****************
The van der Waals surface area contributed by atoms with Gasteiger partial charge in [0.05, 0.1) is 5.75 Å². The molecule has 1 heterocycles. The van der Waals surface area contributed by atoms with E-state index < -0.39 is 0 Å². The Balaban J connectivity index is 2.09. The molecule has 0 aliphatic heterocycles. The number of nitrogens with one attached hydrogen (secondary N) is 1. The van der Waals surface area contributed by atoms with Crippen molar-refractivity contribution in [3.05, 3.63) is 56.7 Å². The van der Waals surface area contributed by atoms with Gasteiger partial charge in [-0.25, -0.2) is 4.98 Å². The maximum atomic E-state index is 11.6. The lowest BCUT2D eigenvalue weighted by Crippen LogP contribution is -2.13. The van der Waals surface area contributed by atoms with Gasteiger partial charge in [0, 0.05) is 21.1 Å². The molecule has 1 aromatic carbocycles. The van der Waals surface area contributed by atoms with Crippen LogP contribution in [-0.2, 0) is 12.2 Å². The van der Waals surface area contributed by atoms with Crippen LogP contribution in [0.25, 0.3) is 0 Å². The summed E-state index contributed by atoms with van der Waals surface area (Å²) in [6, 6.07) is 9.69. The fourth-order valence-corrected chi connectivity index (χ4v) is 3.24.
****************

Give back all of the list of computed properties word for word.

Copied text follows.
The van der Waals surface area contributed by atoms with Gasteiger partial charge in [0.05, 0.1) is 5.75 Å². The molecule has 1 heterocycles. The van der Waals surface area contributed by atoms with E-state index < -0.39 is 0 Å². The Balaban J connectivity index is 2.09. The molecule has 0 aliphatic heterocycles. The number of nitrogens with one attached hydrogen (secondary N) is 1. The van der Waals surface area contributed by atoms with Crippen molar-refractivity contribution in [3.05, 3.63) is 56.7 Å². The van der Waals surface area contributed by atoms with Gasteiger partial charge in [-0.25, -0.2) is 4.98 Å². The maximum atomic E-state index is 11.6. The lowest BCUT2D eigenvalue weighted by Crippen LogP contribution is -2.13. The van der Waals surface area contributed by atoms with Gasteiger partial charge in [0, 0.05) is 21.1 Å². The molecule has 1 aromatic carbocycles. The van der Waals surface area contributed by atoms with Crippen LogP contribution in [-0.2, 0) is 12.2 Å². The van der Waals surface area contributed by atoms with Crippen LogP contribution in [0.25, 0.3) is 0 Å². The summed E-state index contributed by atoms with van der Waals surface area (Å²) in [6, 6.07) is 9.69. The fourth-order valence-corrected chi connectivity index (χ4v) is 3.24.